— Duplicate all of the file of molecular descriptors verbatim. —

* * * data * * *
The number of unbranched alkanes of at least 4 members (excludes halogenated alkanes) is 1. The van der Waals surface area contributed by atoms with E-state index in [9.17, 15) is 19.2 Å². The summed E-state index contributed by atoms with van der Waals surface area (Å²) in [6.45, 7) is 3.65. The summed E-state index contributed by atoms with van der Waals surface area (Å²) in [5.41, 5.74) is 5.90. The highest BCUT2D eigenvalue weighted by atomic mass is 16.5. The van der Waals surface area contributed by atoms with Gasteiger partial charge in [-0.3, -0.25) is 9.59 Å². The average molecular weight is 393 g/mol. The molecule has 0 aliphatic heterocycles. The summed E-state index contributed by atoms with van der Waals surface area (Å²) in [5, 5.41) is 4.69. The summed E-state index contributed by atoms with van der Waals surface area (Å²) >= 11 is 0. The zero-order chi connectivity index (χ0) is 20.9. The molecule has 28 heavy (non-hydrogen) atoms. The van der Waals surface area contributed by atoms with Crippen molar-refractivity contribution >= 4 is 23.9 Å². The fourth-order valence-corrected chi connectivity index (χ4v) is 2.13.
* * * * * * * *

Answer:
The number of unbranched alkanes of at least 4 members (excludes halogenated alkanes) is 1. The van der Waals surface area contributed by atoms with E-state index in [9.17, 15) is 19.2 Å². The summed E-state index contributed by atoms with van der Waals surface area (Å²) in [6.45, 7) is 3.65. The summed E-state index contributed by atoms with van der Waals surface area (Å²) in [5.41, 5.74) is 5.90. The highest BCUT2D eigenvalue weighted by atomic mass is 16.5. The van der Waals surface area contributed by atoms with Gasteiger partial charge in [-0.3, -0.25) is 9.59 Å². The average molecular weight is 393 g/mol. The molecule has 0 aliphatic heterocycles. The summed E-state index contributed by atoms with van der Waals surface area (Å²) in [5, 5.41) is 4.69. The summed E-state index contributed by atoms with van der Waals surface area (Å²) >= 11 is 0. The zero-order chi connectivity index (χ0) is 20.9. The molecule has 28 heavy (non-hydrogen) atoms. The van der Waals surface area contributed by atoms with Crippen molar-refractivity contribution >= 4 is 23.9 Å². The fourth-order valence-corrected chi connectivity index (χ4v) is 2.13.